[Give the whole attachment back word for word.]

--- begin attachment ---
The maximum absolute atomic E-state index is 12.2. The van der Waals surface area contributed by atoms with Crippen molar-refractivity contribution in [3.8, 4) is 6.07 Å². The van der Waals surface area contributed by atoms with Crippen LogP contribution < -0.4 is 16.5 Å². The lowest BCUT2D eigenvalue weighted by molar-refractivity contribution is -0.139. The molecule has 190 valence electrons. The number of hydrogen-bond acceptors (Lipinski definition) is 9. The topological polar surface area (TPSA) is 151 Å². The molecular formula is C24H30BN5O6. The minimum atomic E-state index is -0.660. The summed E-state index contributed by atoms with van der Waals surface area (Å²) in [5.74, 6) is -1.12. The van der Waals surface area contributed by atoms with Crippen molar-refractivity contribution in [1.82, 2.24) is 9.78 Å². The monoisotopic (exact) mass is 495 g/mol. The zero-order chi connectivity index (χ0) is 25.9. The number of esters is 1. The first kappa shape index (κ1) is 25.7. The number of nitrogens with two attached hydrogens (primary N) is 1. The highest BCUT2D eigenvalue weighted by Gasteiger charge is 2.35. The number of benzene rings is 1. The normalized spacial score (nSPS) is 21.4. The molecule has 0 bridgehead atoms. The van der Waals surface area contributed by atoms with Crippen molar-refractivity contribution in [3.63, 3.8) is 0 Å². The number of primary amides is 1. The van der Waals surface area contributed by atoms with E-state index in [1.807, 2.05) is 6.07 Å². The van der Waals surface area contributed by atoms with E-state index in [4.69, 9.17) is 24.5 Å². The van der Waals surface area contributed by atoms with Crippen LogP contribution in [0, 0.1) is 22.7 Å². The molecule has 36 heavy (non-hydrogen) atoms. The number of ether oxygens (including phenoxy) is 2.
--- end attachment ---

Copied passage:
The maximum absolute atomic E-state index is 12.2. The van der Waals surface area contributed by atoms with Crippen molar-refractivity contribution in [3.8, 4) is 6.07 Å². The van der Waals surface area contributed by atoms with Crippen LogP contribution < -0.4 is 16.5 Å². The lowest BCUT2D eigenvalue weighted by molar-refractivity contribution is -0.139. The molecule has 190 valence electrons. The number of hydrogen-bond acceptors (Lipinski definition) is 9. The topological polar surface area (TPSA) is 151 Å². The molecular formula is C24H30BN5O6. The minimum atomic E-state index is -0.660. The summed E-state index contributed by atoms with van der Waals surface area (Å²) in [5.74, 6) is -1.12. The van der Waals surface area contributed by atoms with Crippen molar-refractivity contribution in [1.82, 2.24) is 9.78 Å². The monoisotopic (exact) mass is 495 g/mol. The zero-order chi connectivity index (χ0) is 25.9. The number of esters is 1. The first kappa shape index (κ1) is 25.7. The number of nitrogens with two attached hydrogens (primary N) is 1. The highest BCUT2D eigenvalue weighted by Gasteiger charge is 2.35. The number of benzene rings is 1. The normalized spacial score (nSPS) is 21.4. The molecule has 0 bridgehead atoms. The van der Waals surface area contributed by atoms with Crippen molar-refractivity contribution in [3.63, 3.8) is 0 Å². The number of primary amides is 1. The van der Waals surface area contributed by atoms with E-state index in [1.807, 2.05) is 6.07 Å². The van der Waals surface area contributed by atoms with E-state index in [4.69, 9.17) is 24.5 Å². The van der Waals surface area contributed by atoms with Crippen LogP contribution in [0, 0.1) is 22.7 Å². The molecule has 36 heavy (non-hydrogen) atoms. The number of ether oxygens (including phenoxy) is 2.